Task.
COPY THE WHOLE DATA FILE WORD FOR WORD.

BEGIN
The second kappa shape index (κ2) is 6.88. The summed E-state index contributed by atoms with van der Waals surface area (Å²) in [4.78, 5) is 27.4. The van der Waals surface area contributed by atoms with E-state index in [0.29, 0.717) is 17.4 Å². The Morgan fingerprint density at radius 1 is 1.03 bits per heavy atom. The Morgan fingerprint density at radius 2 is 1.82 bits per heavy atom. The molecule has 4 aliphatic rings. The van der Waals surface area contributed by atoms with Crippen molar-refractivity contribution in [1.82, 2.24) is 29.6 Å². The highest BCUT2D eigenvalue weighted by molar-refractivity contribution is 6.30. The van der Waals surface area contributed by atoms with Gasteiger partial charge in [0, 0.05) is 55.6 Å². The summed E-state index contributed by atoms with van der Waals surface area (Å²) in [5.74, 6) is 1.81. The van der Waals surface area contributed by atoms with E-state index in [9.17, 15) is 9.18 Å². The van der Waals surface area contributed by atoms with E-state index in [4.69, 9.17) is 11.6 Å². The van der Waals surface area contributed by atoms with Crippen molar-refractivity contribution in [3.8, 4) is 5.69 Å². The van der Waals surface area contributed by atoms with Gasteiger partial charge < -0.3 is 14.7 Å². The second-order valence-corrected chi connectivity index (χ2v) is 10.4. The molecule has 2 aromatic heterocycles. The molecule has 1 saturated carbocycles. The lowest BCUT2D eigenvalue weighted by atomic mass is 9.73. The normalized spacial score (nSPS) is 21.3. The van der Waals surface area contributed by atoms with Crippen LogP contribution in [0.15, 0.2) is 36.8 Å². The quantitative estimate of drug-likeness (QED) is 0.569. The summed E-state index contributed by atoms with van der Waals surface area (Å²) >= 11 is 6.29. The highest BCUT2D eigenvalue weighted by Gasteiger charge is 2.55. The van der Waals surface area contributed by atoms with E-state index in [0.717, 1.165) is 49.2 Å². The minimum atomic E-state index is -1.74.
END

The second kappa shape index (κ2) is 6.88. The summed E-state index contributed by atoms with van der Waals surface area (Å²) in [4.78, 5) is 27.4. The van der Waals surface area contributed by atoms with E-state index in [0.29, 0.717) is 17.4 Å². The Morgan fingerprint density at radius 1 is 1.03 bits per heavy atom. The Morgan fingerprint density at radius 2 is 1.82 bits per heavy atom. The molecule has 4 aliphatic rings. The van der Waals surface area contributed by atoms with Crippen molar-refractivity contribution in [1.82, 2.24) is 29.6 Å². The highest BCUT2D eigenvalue weighted by molar-refractivity contribution is 6.30. The van der Waals surface area contributed by atoms with Gasteiger partial charge in [0, 0.05) is 55.6 Å². The summed E-state index contributed by atoms with van der Waals surface area (Å²) in [5.74, 6) is 1.81. The van der Waals surface area contributed by atoms with E-state index in [9.17, 15) is 9.18 Å². The van der Waals surface area contributed by atoms with E-state index in [4.69, 9.17) is 11.6 Å². The van der Waals surface area contributed by atoms with Crippen molar-refractivity contribution in [3.8, 4) is 5.69 Å². The van der Waals surface area contributed by atoms with Gasteiger partial charge < -0.3 is 14.7 Å². The second-order valence-corrected chi connectivity index (χ2v) is 10.4. The molecule has 2 aromatic heterocycles. The molecule has 1 saturated carbocycles. The lowest BCUT2D eigenvalue weighted by atomic mass is 9.73. The normalized spacial score (nSPS) is 21.3. The van der Waals surface area contributed by atoms with Crippen LogP contribution in [0.15, 0.2) is 36.8 Å². The quantitative estimate of drug-likeness (QED) is 0.569. The summed E-state index contributed by atoms with van der Waals surface area (Å²) >= 11 is 6.29. The highest BCUT2D eigenvalue weighted by Gasteiger charge is 2.55. The van der Waals surface area contributed by atoms with E-state index in [0.717, 1.165) is 49.2 Å². The minimum atomic E-state index is -1.74.